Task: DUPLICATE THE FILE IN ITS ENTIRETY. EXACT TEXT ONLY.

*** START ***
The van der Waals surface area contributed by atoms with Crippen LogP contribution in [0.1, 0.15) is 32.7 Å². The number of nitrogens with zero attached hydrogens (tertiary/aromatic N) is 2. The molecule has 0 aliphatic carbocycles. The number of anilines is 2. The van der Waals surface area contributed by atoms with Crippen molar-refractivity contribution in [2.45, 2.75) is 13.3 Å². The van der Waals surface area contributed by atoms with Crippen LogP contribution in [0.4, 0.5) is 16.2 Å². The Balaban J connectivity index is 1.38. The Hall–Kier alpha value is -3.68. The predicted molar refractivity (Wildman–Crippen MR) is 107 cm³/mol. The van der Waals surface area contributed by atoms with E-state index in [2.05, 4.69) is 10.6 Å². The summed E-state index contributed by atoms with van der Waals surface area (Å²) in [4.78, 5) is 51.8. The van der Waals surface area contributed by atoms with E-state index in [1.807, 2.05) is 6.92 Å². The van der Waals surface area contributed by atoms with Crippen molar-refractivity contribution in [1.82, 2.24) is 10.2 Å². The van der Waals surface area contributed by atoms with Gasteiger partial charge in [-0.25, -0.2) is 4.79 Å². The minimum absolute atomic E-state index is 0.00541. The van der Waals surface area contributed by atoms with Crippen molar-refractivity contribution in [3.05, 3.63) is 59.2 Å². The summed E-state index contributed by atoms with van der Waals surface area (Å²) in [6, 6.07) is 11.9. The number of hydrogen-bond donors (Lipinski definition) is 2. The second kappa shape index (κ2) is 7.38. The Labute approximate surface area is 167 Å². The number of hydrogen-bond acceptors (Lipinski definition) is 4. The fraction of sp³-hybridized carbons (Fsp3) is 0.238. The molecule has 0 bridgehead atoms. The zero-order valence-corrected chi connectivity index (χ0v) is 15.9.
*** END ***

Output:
The van der Waals surface area contributed by atoms with Crippen LogP contribution in [0.1, 0.15) is 32.7 Å². The number of nitrogens with zero attached hydrogens (tertiary/aromatic N) is 2. The molecule has 0 aliphatic carbocycles. The number of anilines is 2. The van der Waals surface area contributed by atoms with Crippen molar-refractivity contribution in [2.45, 2.75) is 13.3 Å². The van der Waals surface area contributed by atoms with Crippen LogP contribution in [0.4, 0.5) is 16.2 Å². The Balaban J connectivity index is 1.38. The Hall–Kier alpha value is -3.68. The predicted molar refractivity (Wildman–Crippen MR) is 107 cm³/mol. The van der Waals surface area contributed by atoms with E-state index in [2.05, 4.69) is 10.6 Å². The summed E-state index contributed by atoms with van der Waals surface area (Å²) in [4.78, 5) is 51.8. The van der Waals surface area contributed by atoms with E-state index in [1.807, 2.05) is 6.92 Å². The van der Waals surface area contributed by atoms with Crippen molar-refractivity contribution in [1.82, 2.24) is 10.2 Å². The van der Waals surface area contributed by atoms with Gasteiger partial charge in [-0.25, -0.2) is 4.79 Å². The minimum absolute atomic E-state index is 0.00541. The van der Waals surface area contributed by atoms with Crippen molar-refractivity contribution in [3.05, 3.63) is 59.2 Å². The summed E-state index contributed by atoms with van der Waals surface area (Å²) in [6, 6.07) is 11.9. The number of hydrogen-bond donors (Lipinski definition) is 2. The second kappa shape index (κ2) is 7.38. The Labute approximate surface area is 167 Å². The number of hydrogen-bond acceptors (Lipinski definition) is 4. The fraction of sp³-hybridized carbons (Fsp3) is 0.238. The molecule has 0 bridgehead atoms. The zero-order valence-corrected chi connectivity index (χ0v) is 15.9.